Reading Romans as Homiletics Instruction
I just started reading Paul Achtemeier’s commentary on Romans in the Interpretation series. Keeping in line with the aim of the series Achtemeier writes for the teaching and preaching needs of the church. So most of the commentary is focused on hermeneutical reflection and insight rather than technical historical-grammatical specifics. I have found it quite refreshing, a good complement to the more technical works of say, Moo and Schreiner.
Achtemeier argues that the central theme of Romans is “the plan of God [in] pursuing to extend his gracious lordship to all peoples by his act in Christ.” The author contends that the literary structure of Romans follows the movement of history, a history that God is guiding to its goal, with doctrinal statements and expositions included as a way of making sense of that movement. Therefore, the first 11 chapters of Romans follow the history between God and his creation, while the last chapters apply to the life of the Christian community the insights gained from this account of the sweep of God’s redemptive dealing with his rebellious creatures.
In the introduction Achtemeier makes a wonderful point of application for teachers, an implication of Paul’s placing the more direct ethical commands at the end of the letter after he has rehearsed the story of redemptive history. Namely, application without first showing the power and beauty of the gospel is pointless!
It will do no good to urge someone under the power of sin to “try harder.” If, as Paul makes clear in [Romans] chapter 7, for example, a human being “under Adam” is incapable of freeing himself or herself from sin, then all “trying harder” can do is to drive that person further into sin. If every act is under the control of sin, more action will simply mean more sin. Ethical commands therefore are pointless for someone in whom the power of sin has not been broken. That is why the law intensifies sin: it cannot break sin’s power, so all it does is encourage acts which remain under the power of sin.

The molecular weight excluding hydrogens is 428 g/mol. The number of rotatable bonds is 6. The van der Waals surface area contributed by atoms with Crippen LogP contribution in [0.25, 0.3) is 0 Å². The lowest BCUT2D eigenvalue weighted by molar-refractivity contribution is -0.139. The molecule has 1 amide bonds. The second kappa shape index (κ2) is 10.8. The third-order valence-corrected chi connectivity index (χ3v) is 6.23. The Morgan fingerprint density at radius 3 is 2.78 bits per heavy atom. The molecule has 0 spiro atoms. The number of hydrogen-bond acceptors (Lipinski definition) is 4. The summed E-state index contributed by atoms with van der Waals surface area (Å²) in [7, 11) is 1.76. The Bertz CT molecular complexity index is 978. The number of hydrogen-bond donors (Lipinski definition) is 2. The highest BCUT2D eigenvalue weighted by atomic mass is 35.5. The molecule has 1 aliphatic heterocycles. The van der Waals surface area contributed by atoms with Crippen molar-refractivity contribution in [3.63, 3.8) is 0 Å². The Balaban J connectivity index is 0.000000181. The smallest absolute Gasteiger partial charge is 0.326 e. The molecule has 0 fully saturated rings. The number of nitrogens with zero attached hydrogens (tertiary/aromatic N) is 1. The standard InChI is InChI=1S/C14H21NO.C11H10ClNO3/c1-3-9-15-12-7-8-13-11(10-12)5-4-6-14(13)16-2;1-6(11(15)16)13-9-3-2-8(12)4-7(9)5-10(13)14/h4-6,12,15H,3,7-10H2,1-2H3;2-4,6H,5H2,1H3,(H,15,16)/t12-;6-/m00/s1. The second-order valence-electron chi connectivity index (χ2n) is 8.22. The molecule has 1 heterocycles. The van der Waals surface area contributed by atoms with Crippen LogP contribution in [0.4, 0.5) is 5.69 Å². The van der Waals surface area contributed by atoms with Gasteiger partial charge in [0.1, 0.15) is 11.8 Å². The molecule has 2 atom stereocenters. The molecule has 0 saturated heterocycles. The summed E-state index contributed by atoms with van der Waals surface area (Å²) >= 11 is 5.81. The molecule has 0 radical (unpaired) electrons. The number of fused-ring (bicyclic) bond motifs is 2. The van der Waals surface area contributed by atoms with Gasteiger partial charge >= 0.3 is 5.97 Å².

Only after the power of sin is broken, and that means only after the lordship of God has been restored [which was lost in the fall of man] – and it has been with Christ’s death and our baptism into it – does it make sense to give admonitions on how one is to live so as to avoid sin. It is for that reason that Paul does not begin with his ethical admonitions, he ends with them.
Now, many of us read this and think – yes, of course, this is nothing new. But then again, it is a good reminder. We often talk about proclaiming the gospel, but do we make a conscious effort to structure our teaching to mirror the gospel itself? It seems that in the very structure of Romans the Apostle Paul is presenting us with a liturgy for gospel structured teaching.